LL4AH      Half Unit
Comparative Company Law

This information is for the 2013/14 session.

Teacher responsible

Dr Carsten Gerner Beuerle NAB 5.08


This course is available on the MSc in Law and Accounting, MSc in Regulation, MSc in Regulation (Research), Master of Laws and Master of Laws (extended part-time study). This course is available with permission as an outside option to students on other programmes where regulations permit.

This course is capped at 30 students (or two groups of 30 students each, i.e. 60 students depending on demand). LLM Specialisms This course will be relevant to the following LLM specialisms: Corporate and/or Commercial Law; Corporate and Securities Law; International Business Law.


Students should either have studied company law at undergraduate level or take LL4CF UK Corporate Law concurrently.

Course content

This course will examine topical issues of corporate law on a comparative basis. It does not intend to present a comprehensive overview of the corporate law of any particular jurisdiction, nor does it constitute a self-contained introduction to corporate law. Rather, we will identify economic conflicts created by the use of the corporate form, notably agency problems between shareholders, the management, and other corporate actors, and discuss solutions to these conflicts developed by different jurisdictions and legal traditions. We will draw on, and compare, three of the most important legal traditions of the world: common law, the German legal tradition, and the French legal tradition. We will analyse the relevant statutory provisions and case law of German and French company law and make references to US and UK law, but we will not examine the latter two jurisdictions in any level of detail. The course will then assess the comparative effectiveness of the solutions found in the jurisdictions analysed. We will generally engage in a qualitative evaluation of the advantages and disadvantages of the different regulatory strategies, but we will also refer to quantitative studies in the literature that examine the correlation between regulatory approaches and financial variables such as the cost of capital of a business. Finally, the course will attempt to identify the determinants of corporate law, discuss general trends and trajectories, and explore concepts such as legal origins and path dependence. Topics include: • Comparative methods in company law; the economic structure of the corporation in comparative perspective • Types of business association in different legal families and their formation • Financing the corporation in different jurisdictions • Board structure and allocation of decision rights within the corporation; minority protection • The managerial agency problem I: duty of care and the business judgment rule • The managerial agency problem II: related-party transactions and corporate opportunities • Strategies to address the agency problem between the company and the creditors: duties, exceptions to limited liability, and insolvency law • Determinants of corporate law, trajectories and trends; legal origins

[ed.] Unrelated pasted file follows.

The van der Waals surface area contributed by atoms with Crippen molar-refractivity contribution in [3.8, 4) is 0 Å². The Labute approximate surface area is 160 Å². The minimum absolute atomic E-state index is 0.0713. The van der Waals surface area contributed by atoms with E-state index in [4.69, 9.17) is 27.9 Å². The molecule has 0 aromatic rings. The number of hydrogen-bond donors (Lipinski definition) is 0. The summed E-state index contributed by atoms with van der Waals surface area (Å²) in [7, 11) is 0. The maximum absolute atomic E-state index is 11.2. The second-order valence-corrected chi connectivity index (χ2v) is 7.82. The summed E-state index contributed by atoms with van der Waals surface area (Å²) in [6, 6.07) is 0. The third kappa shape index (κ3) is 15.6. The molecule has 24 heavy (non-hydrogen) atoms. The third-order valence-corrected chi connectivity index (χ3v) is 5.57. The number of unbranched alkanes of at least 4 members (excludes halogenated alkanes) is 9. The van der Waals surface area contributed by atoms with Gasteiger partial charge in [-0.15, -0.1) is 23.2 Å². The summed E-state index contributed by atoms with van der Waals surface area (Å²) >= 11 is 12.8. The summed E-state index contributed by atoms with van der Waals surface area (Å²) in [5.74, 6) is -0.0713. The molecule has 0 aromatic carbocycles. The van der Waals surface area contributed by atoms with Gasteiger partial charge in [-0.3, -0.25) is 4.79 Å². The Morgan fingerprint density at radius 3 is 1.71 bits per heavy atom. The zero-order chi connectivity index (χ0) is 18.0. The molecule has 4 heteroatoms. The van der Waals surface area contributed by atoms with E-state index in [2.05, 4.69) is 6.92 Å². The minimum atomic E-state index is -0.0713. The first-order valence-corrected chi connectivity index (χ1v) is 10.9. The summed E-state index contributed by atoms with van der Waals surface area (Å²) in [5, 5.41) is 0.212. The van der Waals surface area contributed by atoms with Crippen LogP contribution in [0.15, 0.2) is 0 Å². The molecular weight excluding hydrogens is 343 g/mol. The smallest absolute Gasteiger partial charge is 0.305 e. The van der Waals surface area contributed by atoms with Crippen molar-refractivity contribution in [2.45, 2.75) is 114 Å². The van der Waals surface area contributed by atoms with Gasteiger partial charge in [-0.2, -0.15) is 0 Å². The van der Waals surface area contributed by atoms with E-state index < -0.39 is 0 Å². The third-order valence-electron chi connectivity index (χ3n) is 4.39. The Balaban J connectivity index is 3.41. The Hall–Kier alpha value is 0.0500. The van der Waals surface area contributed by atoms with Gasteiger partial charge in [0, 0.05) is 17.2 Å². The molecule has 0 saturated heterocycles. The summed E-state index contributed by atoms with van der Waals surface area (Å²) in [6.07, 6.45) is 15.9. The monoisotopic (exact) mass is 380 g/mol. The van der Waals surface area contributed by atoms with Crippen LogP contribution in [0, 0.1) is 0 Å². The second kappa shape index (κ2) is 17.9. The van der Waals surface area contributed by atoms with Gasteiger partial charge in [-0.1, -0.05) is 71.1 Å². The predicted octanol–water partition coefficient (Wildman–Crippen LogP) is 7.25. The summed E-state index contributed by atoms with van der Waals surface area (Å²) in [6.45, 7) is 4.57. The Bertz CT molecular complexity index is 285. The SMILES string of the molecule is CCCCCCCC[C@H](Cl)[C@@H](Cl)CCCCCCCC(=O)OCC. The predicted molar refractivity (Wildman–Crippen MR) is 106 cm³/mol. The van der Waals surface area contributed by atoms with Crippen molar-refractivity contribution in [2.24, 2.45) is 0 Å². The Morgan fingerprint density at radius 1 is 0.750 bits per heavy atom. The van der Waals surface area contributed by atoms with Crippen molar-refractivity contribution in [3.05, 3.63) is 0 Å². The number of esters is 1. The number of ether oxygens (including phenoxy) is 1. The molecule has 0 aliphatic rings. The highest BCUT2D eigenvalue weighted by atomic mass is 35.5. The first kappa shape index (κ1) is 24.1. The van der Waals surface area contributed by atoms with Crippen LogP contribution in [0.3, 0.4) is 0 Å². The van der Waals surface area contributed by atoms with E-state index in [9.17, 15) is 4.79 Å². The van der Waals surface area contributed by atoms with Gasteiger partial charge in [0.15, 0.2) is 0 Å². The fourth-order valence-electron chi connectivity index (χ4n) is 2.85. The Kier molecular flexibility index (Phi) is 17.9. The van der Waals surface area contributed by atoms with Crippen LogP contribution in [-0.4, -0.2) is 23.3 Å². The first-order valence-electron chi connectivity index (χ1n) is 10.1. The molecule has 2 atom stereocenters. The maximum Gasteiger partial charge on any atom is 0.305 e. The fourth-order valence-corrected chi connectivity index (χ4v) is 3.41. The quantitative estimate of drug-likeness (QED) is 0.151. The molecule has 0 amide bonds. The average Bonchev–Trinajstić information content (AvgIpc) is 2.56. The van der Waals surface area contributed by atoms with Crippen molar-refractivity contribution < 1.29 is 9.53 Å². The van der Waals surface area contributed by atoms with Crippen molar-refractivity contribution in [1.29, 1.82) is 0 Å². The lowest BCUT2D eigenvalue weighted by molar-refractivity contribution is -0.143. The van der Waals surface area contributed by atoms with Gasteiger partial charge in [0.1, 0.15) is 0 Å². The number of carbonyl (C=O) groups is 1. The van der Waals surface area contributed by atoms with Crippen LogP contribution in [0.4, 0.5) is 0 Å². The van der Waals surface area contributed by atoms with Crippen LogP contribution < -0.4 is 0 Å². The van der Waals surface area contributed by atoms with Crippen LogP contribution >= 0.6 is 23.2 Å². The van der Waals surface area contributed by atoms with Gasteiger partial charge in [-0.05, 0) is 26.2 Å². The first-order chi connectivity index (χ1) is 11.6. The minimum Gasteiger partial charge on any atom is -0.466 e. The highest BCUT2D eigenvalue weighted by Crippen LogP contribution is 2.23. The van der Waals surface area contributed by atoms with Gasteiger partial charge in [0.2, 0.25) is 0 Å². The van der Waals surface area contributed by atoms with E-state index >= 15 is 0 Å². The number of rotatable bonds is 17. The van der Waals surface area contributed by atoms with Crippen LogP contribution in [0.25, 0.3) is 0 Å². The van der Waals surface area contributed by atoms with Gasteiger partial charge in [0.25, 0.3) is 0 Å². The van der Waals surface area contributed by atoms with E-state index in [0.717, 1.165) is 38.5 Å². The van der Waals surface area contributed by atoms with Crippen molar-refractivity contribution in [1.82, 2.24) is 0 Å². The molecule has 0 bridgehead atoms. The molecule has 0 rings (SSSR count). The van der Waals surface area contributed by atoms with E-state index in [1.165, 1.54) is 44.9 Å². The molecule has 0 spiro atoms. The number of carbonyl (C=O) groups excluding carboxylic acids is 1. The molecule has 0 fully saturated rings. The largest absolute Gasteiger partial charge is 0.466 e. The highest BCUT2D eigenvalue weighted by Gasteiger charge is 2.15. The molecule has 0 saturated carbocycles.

20 hours of seminars in the MT.

Formative coursework

All students are expected to produce one 2,000 word formative essay during the course.

Indicative reading

Indicative reading
A Cahn and D C Donald, Comparative company law: text and cases on the laws governing corporations in Germany, the UK and the USA, Cambridge University Press 2010; F Dornseifer, Corporate Business Forms in Europe, Sweet & Maxwell 2005; K J Hopt and E Wymeersch (eds), Capital Markets and Company Law, Oxford University Press 2003; K J Hopt et al (eds), Comparative Corporate Governance, Oxford University Press 1998; R Kraakman et al (eds), The Anatomy of Corporate Law. A Comparative and Functional Approach, 2nd ed, Oxford University Press 2009; P Mäntysaari, Comparative Corporate Governance, Springer 2005; J J du Plessis et al, German Corporate Governance in International and European Context, Springer 2012; M M Siems and D Cabrelli (eds), Comparative Company Law. A Case-Based Approach, Hart 2013; G Wirth, M Arnold, R Morshäuser and M Greene, Corporate Law in Germany, 2nd ed, Beck 2010


Exam (100%, duration: 2 hours) in the main exam period.

Key facts

Department: Law

Total students 2012/13: Unavailable

Average class size 2012/13: Unavailable

Value: Half Unit

Guidelines for interpreting course guide information